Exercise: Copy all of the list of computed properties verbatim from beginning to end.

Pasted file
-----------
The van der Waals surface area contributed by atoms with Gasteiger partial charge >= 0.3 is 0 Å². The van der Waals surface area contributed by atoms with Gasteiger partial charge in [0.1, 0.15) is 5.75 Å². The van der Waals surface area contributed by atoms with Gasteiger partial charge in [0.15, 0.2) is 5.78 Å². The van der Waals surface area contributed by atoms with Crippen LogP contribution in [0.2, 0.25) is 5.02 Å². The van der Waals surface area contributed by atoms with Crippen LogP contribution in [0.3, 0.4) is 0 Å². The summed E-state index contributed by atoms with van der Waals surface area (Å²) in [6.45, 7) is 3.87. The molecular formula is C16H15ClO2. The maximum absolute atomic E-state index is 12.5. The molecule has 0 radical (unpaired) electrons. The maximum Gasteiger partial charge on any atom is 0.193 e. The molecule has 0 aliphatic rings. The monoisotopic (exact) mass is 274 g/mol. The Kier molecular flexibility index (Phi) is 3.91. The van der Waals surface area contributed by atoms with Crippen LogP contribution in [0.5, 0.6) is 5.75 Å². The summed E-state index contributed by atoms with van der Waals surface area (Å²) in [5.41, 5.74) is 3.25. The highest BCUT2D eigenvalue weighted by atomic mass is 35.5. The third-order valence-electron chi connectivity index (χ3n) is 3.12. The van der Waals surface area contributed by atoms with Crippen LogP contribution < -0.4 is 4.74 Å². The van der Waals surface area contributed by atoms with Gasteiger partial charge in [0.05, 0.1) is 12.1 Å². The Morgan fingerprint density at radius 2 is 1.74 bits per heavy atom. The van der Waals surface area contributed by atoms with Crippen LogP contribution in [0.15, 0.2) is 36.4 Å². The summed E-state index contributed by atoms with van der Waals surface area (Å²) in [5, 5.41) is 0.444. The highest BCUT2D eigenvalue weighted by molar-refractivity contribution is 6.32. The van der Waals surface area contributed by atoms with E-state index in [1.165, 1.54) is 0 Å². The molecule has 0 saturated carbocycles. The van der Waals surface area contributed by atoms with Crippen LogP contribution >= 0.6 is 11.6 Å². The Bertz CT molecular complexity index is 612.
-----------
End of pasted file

The van der Waals surface area contributed by atoms with Gasteiger partial charge >= 0.3 is 0 Å². The van der Waals surface area contributed by atoms with Gasteiger partial charge in [0.1, 0.15) is 5.75 Å². The van der Waals surface area contributed by atoms with Gasteiger partial charge in [0.15, 0.2) is 5.78 Å². The van der Waals surface area contributed by atoms with Crippen LogP contribution in [0.2, 0.25) is 5.02 Å². The van der Waals surface area contributed by atoms with Crippen LogP contribution in [0.3, 0.4) is 0 Å². The summed E-state index contributed by atoms with van der Waals surface area (Å²) in [6.45, 7) is 3.87. The molecular formula is C16H15ClO2. The maximum absolute atomic E-state index is 12.5. The molecule has 0 radical (unpaired) electrons. The maximum Gasteiger partial charge on any atom is 0.193 e. The molecule has 0 aliphatic rings. The monoisotopic (exact) mass is 274 g/mol. The Kier molecular flexibility index (Phi) is 3.91. The van der Waals surface area contributed by atoms with Crippen LogP contribution in [0.5, 0.6) is 5.75 Å². The summed E-state index contributed by atoms with van der Waals surface area (Å²) in [5.41, 5.74) is 3.25. The highest BCUT2D eigenvalue weighted by atomic mass is 35.5. The third-order valence-electron chi connectivity index (χ3n) is 3.12. The van der Waals surface area contributed by atoms with Crippen LogP contribution < -0.4 is 4.74 Å². The van der Waals surface area contributed by atoms with Gasteiger partial charge in [0.05, 0.1) is 12.1 Å². The Morgan fingerprint density at radius 2 is 1.74 bits per heavy atom. The van der Waals surface area contributed by atoms with Crippen LogP contribution in [0.15, 0.2) is 36.4 Å². The summed E-state index contributed by atoms with van der Waals surface area (Å²) in [5, 5.41) is 0.444. The highest BCUT2D eigenvalue weighted by molar-refractivity contribution is 6.32. The van der Waals surface area contributed by atoms with E-state index in [1.165, 1.54) is 0 Å². The molecule has 0 saturated carbocycles. The van der Waals surface area contributed by atoms with Crippen LogP contribution >= 0.6 is 11.6 Å². The Bertz CT molecular complexity index is 612.